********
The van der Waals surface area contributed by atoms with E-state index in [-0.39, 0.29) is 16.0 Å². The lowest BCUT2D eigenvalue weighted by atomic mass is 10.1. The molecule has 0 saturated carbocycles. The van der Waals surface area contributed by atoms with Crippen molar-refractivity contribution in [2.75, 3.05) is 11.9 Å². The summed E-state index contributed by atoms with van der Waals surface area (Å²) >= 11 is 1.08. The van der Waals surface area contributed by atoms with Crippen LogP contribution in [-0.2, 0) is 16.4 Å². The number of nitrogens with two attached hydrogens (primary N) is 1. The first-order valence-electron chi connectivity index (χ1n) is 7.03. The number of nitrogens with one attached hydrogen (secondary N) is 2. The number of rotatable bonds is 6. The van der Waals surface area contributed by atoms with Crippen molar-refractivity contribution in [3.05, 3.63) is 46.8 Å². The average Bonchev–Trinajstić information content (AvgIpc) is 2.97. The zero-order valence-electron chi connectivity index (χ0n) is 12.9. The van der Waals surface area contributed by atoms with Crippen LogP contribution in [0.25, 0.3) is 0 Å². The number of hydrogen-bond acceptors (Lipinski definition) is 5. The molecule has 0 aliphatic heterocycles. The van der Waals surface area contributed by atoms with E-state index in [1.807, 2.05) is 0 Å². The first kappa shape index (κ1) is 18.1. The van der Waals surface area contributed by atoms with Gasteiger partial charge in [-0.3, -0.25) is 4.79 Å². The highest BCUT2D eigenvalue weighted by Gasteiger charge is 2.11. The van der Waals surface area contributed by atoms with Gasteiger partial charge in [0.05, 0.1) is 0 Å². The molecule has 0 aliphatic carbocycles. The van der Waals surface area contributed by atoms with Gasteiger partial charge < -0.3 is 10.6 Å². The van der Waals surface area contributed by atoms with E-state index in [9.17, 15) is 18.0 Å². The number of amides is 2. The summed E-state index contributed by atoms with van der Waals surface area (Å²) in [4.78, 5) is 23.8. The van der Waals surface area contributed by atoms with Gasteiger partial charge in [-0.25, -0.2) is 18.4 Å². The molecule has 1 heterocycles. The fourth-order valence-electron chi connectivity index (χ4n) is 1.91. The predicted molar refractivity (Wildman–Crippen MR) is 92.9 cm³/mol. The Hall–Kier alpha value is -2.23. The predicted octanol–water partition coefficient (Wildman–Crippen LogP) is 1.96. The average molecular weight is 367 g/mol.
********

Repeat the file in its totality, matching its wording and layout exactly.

The van der Waals surface area contributed by atoms with E-state index in [-0.39, 0.29) is 16.0 Å². The lowest BCUT2D eigenvalue weighted by atomic mass is 10.1. The molecule has 0 saturated carbocycles. The van der Waals surface area contributed by atoms with Crippen molar-refractivity contribution in [2.75, 3.05) is 11.9 Å². The summed E-state index contributed by atoms with van der Waals surface area (Å²) >= 11 is 1.08. The van der Waals surface area contributed by atoms with Crippen LogP contribution in [-0.2, 0) is 16.4 Å². The number of nitrogens with two attached hydrogens (primary N) is 1. The first-order valence-electron chi connectivity index (χ1n) is 7.03. The number of nitrogens with one attached hydrogen (secondary N) is 2. The number of rotatable bonds is 6. The van der Waals surface area contributed by atoms with Crippen molar-refractivity contribution in [3.05, 3.63) is 46.8 Å². The average Bonchev–Trinajstić information content (AvgIpc) is 2.97. The zero-order valence-electron chi connectivity index (χ0n) is 12.9. The van der Waals surface area contributed by atoms with Crippen LogP contribution in [0.25, 0.3) is 0 Å². The number of hydrogen-bond acceptors (Lipinski definition) is 5. The molecule has 0 aliphatic heterocycles. The van der Waals surface area contributed by atoms with E-state index in [1.807, 2.05) is 0 Å². The first kappa shape index (κ1) is 18.1. The van der Waals surface area contributed by atoms with Gasteiger partial charge in [-0.3, -0.25) is 4.79 Å². The highest BCUT2D eigenvalue weighted by Gasteiger charge is 2.11. The van der Waals surface area contributed by atoms with Gasteiger partial charge in [0.05, 0.1) is 0 Å². The molecule has 0 aliphatic carbocycles. The van der Waals surface area contributed by atoms with Gasteiger partial charge < -0.3 is 10.6 Å². The van der Waals surface area contributed by atoms with E-state index in [9.17, 15) is 18.0 Å². The number of amides is 2. The summed E-state index contributed by atoms with van der Waals surface area (Å²) in [4.78, 5) is 23.8. The van der Waals surface area contributed by atoms with Gasteiger partial charge in [-0.25, -0.2) is 18.4 Å². The molecule has 1 heterocycles. The fourth-order valence-electron chi connectivity index (χ4n) is 1.91. The predicted molar refractivity (Wildman–Crippen MR) is 92.9 cm³/mol. The Hall–Kier alpha value is -2.23. The predicted octanol–water partition coefficient (Wildman–Crippen LogP) is 1.96. The average molecular weight is 367 g/mol.